NEW DELHI (Reuters) - China’s Huawei Technologies is ready to enter into a “no backdoor” agreement with India to allay security concerns, the telecom group’s local head said on Monday, as the giant South Asian country prepares to launch next generation 5G networks.
India, the world’s second-biggest wireless market by users, will hold an airwaves auction for 5G services before March, according to the country’s Telecoms Minister Ravi Shankar Prasad.
It has yet to begin 5G trials and has not taken a decision on allowing or banning Huawei from the test runs amid a U.S.-led push to shut out the Chinese tech and telecoms group, saying its gear contained “back doors” that would enable China to spy on other countries. Beijing denies such a plan.
Huawei, which has a 28% global share of the telecoms equipment market, is closely engaging with India to clarify its stand on 5G solutions, network security and Chinese intelligence laws, Jay Chen, the CEO of its India unit, told Reuters in an interview on Monday on the sidelines of India Mobile Congress.
“From the very beginning, I have confidence that Indian industry, the India market will welcome Huawei because I have contributed a lot with my unique value,” Chen said. “I am ready to sign (a no-backdoor agreement).”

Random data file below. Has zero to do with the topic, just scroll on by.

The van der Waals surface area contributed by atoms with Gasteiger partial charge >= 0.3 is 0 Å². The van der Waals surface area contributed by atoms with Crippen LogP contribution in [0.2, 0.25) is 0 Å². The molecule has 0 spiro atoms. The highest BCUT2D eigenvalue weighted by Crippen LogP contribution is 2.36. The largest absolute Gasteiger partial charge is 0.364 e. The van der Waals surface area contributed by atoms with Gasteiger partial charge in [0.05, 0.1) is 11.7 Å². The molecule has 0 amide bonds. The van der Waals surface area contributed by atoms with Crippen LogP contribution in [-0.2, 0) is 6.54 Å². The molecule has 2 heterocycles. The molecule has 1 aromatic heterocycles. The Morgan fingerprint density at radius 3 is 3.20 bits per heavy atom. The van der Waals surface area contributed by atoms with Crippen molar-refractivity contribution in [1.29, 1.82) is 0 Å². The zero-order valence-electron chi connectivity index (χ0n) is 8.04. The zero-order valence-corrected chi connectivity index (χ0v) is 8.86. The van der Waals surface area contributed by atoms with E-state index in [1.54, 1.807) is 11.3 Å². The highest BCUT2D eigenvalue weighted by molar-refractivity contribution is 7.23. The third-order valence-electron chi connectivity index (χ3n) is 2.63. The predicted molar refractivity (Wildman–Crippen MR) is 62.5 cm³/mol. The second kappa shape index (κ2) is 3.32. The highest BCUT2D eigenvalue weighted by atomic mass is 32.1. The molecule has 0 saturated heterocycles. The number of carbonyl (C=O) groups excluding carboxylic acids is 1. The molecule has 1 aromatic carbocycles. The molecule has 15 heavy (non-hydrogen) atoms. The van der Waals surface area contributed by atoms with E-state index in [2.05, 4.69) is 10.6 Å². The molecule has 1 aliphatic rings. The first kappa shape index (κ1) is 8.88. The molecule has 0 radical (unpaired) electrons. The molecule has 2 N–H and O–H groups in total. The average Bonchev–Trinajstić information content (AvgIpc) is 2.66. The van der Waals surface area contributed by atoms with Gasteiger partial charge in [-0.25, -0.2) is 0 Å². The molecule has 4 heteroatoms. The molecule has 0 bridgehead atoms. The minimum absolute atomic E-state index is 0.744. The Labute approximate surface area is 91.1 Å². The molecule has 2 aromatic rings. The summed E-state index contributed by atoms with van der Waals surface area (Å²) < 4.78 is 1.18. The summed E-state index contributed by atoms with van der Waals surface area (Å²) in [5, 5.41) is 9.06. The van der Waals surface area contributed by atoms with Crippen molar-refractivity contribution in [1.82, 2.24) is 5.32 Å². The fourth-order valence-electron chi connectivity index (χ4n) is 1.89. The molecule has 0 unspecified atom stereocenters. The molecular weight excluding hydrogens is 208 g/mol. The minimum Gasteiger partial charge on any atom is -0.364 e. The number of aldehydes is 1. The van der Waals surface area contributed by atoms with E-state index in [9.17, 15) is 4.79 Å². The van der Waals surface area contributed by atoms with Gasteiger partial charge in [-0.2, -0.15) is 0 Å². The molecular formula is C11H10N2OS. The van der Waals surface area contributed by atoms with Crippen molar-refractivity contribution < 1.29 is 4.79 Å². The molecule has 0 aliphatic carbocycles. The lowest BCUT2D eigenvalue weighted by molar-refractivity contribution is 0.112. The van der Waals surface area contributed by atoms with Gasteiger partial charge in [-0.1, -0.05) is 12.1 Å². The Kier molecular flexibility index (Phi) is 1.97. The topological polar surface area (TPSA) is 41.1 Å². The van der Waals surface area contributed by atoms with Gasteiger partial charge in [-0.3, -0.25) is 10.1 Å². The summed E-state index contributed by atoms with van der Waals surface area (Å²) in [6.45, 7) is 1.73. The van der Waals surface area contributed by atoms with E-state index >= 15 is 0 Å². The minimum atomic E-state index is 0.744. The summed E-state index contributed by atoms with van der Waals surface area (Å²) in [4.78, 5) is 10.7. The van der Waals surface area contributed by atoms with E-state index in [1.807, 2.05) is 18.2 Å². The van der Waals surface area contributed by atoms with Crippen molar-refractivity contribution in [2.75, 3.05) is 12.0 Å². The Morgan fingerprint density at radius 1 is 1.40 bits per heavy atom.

Shenzhen-headquartered Huawei has been blacklisted by countries including the United States, Australia and New Zealand while others are still evaluating their position.
Indian telecom carriers Bharti Airtel and Vodafone Idea have used Huawei, as well as its European rivals Nokia and Ericsson, to build their 2G, 3G and 4G networks and have previously underscored the importance of having all three players in India to maintain competition, price and service quality.
“If (the Indian) government wants, we are open to having the source codes in an escrow account,” Chen said, adding that the company was also willing to manufacture more of its telecoms gear locally.
China has asked India not to block Huawei from doing business in the country, warning there could be consequences for Indian firms operating in China, Reuters reported previously.
A potential row over Huawei’s participation in India’s 5G push could revive tensions between Beijing and New Delhi at a time the two countries have been making high-level efforts to ensure their long standing territorial disputes do not escalate.
Chinese President Xi Jinping and Indian Prime Minister Narendra Modi met last week in an Indian beach town in a bid to resolve border disputes, trade rows and ease concerns about China’s close military ties with India’s arch rival, Pakistan.
“India cannot afford to wait longer for 5G,” Chen said, highlighting the importance of Huawei’s participation in the country’s 5G launch. “I always suggest move forward for 5G trial, move forward with 5G auction.”
Reporting by Sankalp Phartiyal; Editing by Nick Macfie
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